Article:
Transfer students: Who, where and why?

Assessing transfer credit is “as easy as baking a multi-layered, multi-fruit pie from scratch -- without an oven,” said Seth Kamen, Director of Transfer and Prior Learning Design at Montgomery College. Kamen, co-presenting at the “Foundations of Transfer” preconference workshop at AACRAO #TechTransfer17.

Transfer students are notoriously hard to define, which can make it difficult to know how to serve their needs. Although recent research has helped to explore who transfer students are and when, where, and why they transfer, most of those studies focus on niches within transfer, because the general transfer population is so diverse.

Who are transfer students?

In the public consciousness, the term “transfer students” typically refers to students moving from two- to four-year institutions. But in practice, transfer encompasses a much broader range of students. At the workshop, co-presenter Katie Schwienteck, York College Pennsylvania’s

Director of Transfer Admissions, helped participants conceptualize the breadth of transfer identities beyond the conventional 2-to-4 year track.  They include:

Swirling students -- Students who attend multiple institutions, sometimes a variety of schools, including 2 and 4 year schools and back again.

“It’s ok to ask ‘what are you doing?’” Schwienteck said. “Why are they transferring so much? Sometimes there’s an issue that needs to be resolved, and by asking, you can help the student find the resources on campus that he or she needs. Asking that question opens the door.”

Adult students -- Students coming to the table with valuable experience and don’t want to have to take the fundamentals they already know.

“These students are often good candidates for prior learning credit,” Schwienteck said. “And they have work and life commitments that they’re working around, and so may have unique needs that need to be met in terms of that.”

Military students -- Includes veterans, active-duty members, and spouse or family members with military benefits. These students may be serial transferers because of their military moves, and they’ll have issues around tuition assistance, the GI bill, and getting credit with a the Joint Services Transcript (JST), which documents their military training.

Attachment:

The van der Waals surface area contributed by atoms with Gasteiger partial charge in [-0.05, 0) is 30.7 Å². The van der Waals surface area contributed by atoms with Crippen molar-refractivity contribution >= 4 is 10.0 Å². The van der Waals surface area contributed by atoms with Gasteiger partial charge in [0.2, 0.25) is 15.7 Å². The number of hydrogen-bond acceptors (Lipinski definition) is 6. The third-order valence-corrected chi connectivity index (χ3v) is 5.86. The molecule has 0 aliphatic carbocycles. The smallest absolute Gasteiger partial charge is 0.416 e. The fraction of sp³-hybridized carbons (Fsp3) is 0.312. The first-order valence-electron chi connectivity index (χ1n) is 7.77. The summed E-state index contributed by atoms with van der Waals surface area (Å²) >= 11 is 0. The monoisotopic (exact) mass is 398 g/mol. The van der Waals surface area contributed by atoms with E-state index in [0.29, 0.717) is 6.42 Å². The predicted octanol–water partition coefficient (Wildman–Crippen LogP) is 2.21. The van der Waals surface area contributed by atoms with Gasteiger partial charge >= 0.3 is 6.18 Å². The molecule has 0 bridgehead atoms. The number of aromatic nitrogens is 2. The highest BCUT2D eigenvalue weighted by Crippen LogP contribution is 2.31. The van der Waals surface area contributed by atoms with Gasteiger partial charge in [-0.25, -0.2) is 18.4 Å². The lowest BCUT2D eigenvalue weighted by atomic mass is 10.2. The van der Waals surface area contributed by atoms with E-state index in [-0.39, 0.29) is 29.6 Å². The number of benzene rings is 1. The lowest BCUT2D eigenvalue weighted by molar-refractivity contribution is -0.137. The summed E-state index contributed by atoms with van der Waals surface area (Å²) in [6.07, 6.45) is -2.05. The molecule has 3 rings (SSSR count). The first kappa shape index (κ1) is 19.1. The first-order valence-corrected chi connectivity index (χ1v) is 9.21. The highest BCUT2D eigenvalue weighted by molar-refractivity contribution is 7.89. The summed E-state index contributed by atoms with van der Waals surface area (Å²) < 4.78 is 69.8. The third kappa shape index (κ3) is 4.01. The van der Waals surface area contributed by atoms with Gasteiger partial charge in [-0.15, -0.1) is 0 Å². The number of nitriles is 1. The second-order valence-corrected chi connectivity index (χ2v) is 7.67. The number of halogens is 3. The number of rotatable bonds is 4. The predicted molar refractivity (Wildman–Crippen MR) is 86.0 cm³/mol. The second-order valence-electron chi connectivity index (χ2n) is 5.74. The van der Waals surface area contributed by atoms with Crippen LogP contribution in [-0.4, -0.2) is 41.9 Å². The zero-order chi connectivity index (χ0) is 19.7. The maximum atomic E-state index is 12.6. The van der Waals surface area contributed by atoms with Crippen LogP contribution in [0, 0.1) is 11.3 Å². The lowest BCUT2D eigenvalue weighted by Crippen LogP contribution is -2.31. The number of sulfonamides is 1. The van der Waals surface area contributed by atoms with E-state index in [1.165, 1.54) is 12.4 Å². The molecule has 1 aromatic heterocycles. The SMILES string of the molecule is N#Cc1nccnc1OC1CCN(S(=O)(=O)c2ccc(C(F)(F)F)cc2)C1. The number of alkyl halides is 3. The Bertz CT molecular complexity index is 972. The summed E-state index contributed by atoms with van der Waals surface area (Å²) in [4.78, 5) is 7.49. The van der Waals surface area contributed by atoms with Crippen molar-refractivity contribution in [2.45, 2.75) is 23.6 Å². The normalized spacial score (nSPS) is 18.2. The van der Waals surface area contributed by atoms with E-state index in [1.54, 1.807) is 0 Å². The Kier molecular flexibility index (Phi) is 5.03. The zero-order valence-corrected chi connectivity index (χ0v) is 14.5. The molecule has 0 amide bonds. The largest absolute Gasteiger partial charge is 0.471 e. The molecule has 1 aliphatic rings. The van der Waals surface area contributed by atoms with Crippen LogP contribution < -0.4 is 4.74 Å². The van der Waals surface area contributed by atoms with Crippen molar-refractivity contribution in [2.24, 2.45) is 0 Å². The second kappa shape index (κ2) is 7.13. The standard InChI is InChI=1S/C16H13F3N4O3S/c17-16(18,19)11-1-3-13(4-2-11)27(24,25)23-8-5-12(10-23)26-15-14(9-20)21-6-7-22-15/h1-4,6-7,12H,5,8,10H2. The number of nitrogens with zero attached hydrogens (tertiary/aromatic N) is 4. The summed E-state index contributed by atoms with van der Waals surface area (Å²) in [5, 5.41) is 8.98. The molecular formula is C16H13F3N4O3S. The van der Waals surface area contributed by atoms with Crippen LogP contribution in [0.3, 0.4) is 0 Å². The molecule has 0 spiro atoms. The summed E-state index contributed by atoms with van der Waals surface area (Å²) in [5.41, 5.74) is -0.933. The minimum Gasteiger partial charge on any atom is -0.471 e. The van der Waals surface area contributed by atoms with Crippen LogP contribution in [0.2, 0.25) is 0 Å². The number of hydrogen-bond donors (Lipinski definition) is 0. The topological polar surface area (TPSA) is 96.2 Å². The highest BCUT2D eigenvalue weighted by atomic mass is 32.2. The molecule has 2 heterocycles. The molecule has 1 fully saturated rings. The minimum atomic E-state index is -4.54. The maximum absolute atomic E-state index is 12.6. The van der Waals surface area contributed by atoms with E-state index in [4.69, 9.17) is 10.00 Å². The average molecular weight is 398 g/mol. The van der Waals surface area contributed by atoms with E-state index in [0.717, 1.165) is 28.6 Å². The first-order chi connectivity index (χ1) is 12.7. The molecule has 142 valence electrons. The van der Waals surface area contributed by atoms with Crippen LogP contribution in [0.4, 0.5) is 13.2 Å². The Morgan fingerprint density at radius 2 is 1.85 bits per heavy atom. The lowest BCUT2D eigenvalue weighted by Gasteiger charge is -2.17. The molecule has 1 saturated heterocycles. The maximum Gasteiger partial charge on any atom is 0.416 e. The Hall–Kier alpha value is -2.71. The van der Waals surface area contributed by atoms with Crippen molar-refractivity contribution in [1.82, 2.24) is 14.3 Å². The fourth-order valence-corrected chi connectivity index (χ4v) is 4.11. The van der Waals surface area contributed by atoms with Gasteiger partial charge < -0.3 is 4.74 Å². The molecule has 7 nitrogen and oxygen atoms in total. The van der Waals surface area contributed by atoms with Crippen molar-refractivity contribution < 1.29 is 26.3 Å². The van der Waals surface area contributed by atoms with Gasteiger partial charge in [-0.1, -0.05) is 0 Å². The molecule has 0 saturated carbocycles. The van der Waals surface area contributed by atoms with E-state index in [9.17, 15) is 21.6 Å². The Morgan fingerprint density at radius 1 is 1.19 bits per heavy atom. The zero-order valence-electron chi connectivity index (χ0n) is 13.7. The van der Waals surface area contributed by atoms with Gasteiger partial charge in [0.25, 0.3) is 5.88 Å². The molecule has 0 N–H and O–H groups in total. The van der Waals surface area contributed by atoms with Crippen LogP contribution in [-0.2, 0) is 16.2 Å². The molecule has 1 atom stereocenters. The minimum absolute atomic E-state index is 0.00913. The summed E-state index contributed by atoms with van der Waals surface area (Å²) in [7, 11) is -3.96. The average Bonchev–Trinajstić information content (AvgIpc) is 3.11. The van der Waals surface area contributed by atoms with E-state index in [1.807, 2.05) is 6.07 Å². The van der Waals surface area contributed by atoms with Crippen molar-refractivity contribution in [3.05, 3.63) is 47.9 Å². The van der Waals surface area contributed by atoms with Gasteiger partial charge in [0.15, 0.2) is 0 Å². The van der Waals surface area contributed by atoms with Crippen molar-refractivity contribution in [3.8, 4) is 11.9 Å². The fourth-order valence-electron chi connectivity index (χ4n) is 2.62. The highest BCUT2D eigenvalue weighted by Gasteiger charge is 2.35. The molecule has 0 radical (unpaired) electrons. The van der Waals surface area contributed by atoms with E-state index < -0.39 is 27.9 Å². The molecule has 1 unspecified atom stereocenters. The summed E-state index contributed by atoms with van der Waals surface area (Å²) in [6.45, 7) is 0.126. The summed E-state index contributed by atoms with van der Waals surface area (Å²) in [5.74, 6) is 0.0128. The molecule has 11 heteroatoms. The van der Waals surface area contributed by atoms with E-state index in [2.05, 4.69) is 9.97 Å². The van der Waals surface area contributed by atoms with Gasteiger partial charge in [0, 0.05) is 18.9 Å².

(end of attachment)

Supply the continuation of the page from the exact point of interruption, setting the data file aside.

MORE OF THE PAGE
“Often these students are interested in service-based opportunities, and may not want a freshman orientation experience,” Schwienteck said.

High school students -- often from dual enrollment, college in high school, or early graduate or early college partnership programs.

Co-presenter Lee Furbeck, Cleveland State University, then lead a discussion investigating the various, and sometimes surprising, reasons that students transfer, and noting that transfer happens in all directions: vertical (from 2 to 4 year institutions); lateral (2-to-2 or 4-to-4 year); and reverse (4-to-2).

Furbeck delineated a variety of transfer enrollment patterns, including:

Trial and supplemental -- students who stay at a school but enroll in a course at another school (possibly online) concurrently.

  • Accelerate progress to degree -- students who are consumer savvy and find they can take courses elsewhere to stay on track or save money.
  • Stop gap to intended institution -- students who start with the intention to transfer all along.
  • Consolidated and special program -- students looking to take advantage of an opportunity offered elsewhere.
  • Serial transfers -- students who move from institution to institution. These students may not understand higher education very well and may need help with goal setting.
  • Non-degree seeking -- students who seek personal enrichment.

The workshop also delved into best practices, transfer credit assessment, prior learning credit, and more, and emphasized the importance of institutional buy-in when it comes to supporting transfer students.